Majestic mountains, pristine forests, lakes as clear as glass, tumbling waterfalls and blue skies – people who have always wanted to become one with nature should travel to the Canadian Rocky Mountains. On horseback you not only experience breathtaking scenery, but most importantly, total tranquility.
Silence is golden
Although "The Sound of Silence“ by Simon and Garfunkel was written about twenty years before I was born, it has always been one of my favourite songs. And I have always wondered what it may sound like, the sound of silence. Now I know: Silence sounds like gently rolling hills and mountain tops covered with snow, like horses softly plucking grass between heather in an alpine pasture. Silence sounds like “no phone connection,” like no electricity. Silence sounds like beef steaks, as long as my forearm, which are slowly sizzling over a log fire. Silence sounds like Brokeback Mountain.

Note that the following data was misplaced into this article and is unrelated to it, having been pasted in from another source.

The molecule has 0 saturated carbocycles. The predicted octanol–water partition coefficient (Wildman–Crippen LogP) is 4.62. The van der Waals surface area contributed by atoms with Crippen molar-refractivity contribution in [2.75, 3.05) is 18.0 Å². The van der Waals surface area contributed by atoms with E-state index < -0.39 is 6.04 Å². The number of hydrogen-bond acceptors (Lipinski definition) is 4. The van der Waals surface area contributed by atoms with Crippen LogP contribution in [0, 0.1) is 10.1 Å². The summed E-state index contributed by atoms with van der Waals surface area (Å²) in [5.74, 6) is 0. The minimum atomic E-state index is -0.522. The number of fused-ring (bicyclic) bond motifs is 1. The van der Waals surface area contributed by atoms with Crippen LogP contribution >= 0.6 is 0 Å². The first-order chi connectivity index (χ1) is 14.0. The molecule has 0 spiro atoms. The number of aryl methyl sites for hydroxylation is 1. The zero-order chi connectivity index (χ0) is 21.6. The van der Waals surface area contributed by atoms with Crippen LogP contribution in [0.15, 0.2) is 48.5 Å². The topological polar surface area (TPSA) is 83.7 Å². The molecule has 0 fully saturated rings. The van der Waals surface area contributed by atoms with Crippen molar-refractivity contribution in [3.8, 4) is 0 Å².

This is exactly where I am: the very place where the notorious Hollywood movie about two cowboys in love was filmed. It is half past six in the morning as I wriggle out of my cosy sleeping bag, feeling surprisingly fit and chipper. I open the door of my little log cabin just in time to see the first rays of sunlight crawl over the mountains. Although it is September, it is quite chilly out here, the temperatures in the low single-digits. The sky glows a cheerful pink and luscious orange. Some hundred metres away, our horses have scattered over the open pasture and are leisurely chewing the late summer grass. There are no fences here – if they wanted, our four-legged friends could abandon us here in the wilderness.